What is an Agile Process?

Thursday, May 22, 2003 - 7:00pm
Ken Schwaber, AgileAlliance

A meeting of "who's who" in software development methodologies convened at Snowbird in Utah in early 2001 to create the AgileAlliance and deliver a "Manifesto for Agile Software Development".

The AgileAlliance is a group of methodologists who have shed the use of the traditional methodologies and processes. This decision was not lightly taken. Many of the founders of the AgileAlliance had been inventors and supporters of the traditional approaches and had benefited from them. However, the founders found that the traditional approaches had become increasingly oppressive and ineffective. Systems projects had evolved from simple systems using proven technology to n-tier, distributed systems using technologies such as wireless and object-oriented. The values in common to all agile processes are:

* Individuals and interactions over processes and tools
* Working software over comprehensive documentation
* Customer collaboration over contract negotiation
* Responding to change over following a plan 

While there is value in the items on the right, we value the items on the left more. The founders have evolved new approaches to systems development, including Extreme Programming, Scrum, DSDM, FDD, Adaptive Systems Development, and Crystal. As an aggregate, these approaches are referred to as Agile processes. Agility is used to empirically, adaptively build systems rather than following the "by rote" defined approach of the traditional methodologies.

Initially, the Agile approach was devised in response to customer demands for systems that have emerging requirements and/or employ advanced technologies. However, users of Agile processes soon found that they were appropriate for all types of systems development. Since applying the word "agile" to this class of development processes in 2001, their use has spread to all types of organizations building a wide range of software and other products.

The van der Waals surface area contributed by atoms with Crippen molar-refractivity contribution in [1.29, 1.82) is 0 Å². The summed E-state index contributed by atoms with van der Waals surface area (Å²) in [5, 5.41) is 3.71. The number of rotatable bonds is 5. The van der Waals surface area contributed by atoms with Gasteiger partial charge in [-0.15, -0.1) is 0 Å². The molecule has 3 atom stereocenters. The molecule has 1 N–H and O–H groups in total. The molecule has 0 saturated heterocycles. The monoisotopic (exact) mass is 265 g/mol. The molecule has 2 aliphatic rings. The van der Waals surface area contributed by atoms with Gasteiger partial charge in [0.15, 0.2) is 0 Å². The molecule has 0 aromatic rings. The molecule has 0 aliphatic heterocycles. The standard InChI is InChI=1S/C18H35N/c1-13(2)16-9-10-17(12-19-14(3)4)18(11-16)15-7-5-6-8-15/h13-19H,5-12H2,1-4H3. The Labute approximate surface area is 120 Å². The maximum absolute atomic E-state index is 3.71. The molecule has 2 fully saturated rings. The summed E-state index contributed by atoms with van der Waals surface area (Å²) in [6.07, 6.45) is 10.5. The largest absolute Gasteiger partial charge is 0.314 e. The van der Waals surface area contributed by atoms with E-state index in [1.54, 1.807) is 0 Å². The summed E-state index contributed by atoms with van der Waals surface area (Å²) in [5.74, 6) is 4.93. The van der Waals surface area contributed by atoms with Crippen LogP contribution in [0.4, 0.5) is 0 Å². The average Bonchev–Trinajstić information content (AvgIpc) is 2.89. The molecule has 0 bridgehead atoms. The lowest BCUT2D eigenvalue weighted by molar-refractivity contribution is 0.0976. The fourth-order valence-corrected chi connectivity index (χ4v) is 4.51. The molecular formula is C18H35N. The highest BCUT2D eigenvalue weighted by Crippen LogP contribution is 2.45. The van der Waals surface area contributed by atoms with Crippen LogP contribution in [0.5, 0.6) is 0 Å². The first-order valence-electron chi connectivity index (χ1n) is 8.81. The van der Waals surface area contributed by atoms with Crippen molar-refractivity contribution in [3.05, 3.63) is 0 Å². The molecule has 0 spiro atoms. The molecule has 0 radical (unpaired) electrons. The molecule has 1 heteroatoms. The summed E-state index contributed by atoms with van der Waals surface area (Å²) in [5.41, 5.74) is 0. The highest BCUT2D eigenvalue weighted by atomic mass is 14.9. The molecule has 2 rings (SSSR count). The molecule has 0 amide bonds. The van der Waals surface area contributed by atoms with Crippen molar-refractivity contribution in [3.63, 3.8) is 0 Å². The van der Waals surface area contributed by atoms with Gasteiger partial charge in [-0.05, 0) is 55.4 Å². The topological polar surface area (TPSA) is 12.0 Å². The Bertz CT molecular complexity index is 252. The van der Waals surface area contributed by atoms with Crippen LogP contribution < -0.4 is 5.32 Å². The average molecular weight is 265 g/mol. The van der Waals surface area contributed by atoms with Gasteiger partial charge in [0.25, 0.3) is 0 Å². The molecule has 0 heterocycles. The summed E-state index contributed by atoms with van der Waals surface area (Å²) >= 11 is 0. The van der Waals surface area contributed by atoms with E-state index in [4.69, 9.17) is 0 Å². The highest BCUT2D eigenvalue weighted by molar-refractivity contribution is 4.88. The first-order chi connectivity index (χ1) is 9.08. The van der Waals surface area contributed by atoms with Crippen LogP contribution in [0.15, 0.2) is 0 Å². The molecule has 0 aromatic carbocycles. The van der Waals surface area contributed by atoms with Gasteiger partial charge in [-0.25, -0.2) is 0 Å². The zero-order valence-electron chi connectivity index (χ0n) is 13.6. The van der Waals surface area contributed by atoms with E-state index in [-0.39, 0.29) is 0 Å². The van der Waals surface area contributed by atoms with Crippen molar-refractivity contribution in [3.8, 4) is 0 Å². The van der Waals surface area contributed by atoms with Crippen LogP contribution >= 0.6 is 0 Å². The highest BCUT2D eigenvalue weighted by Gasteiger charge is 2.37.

One of the challenges to the agile community has to been to retain the integrity of the values and practices in the face of agile becoming another fad and silver bullet. This talk will describe the basis and underlying practices of all agile processes. It will describe how these practices are implemented in the Scrum agile process and how these processes are being promulgated and advanced by the Agile Alliance. A discussion of how the success of these practices has been measured across the last 8 years, including a case study, will be presented. Then practices employed to scale agile processes to any size project, type of application, or character of system will be discussed.

This meeting is sponsored by the Boston Chapter of the IEEE Computer Society and is co-sponsored by the Boston Chapter of the IEEE Education Society and the Greater Boston Chapter of the ACM . The meeting begins at 7:00 pm and is free and open to the public. No pre-registration is required. An optional, pay-your-own dinner follows. For more information: (for CS) Archie Blondin at archie.blondin@tfn.com or (for Educ) Robert Reilly at reilly@media.mit.edu or (for ACM) Peter Mager at p.mager@computer.org .

Lecturer Biography: 

Ken Schwaber is one of the developers of the Scrum agile process in the early 1990's. He is currently one of the directors of the AgileAlliance and heads their user group and newsletter programs. Ken has been in the software industry for over 30 years as developer, manager, and methodologist.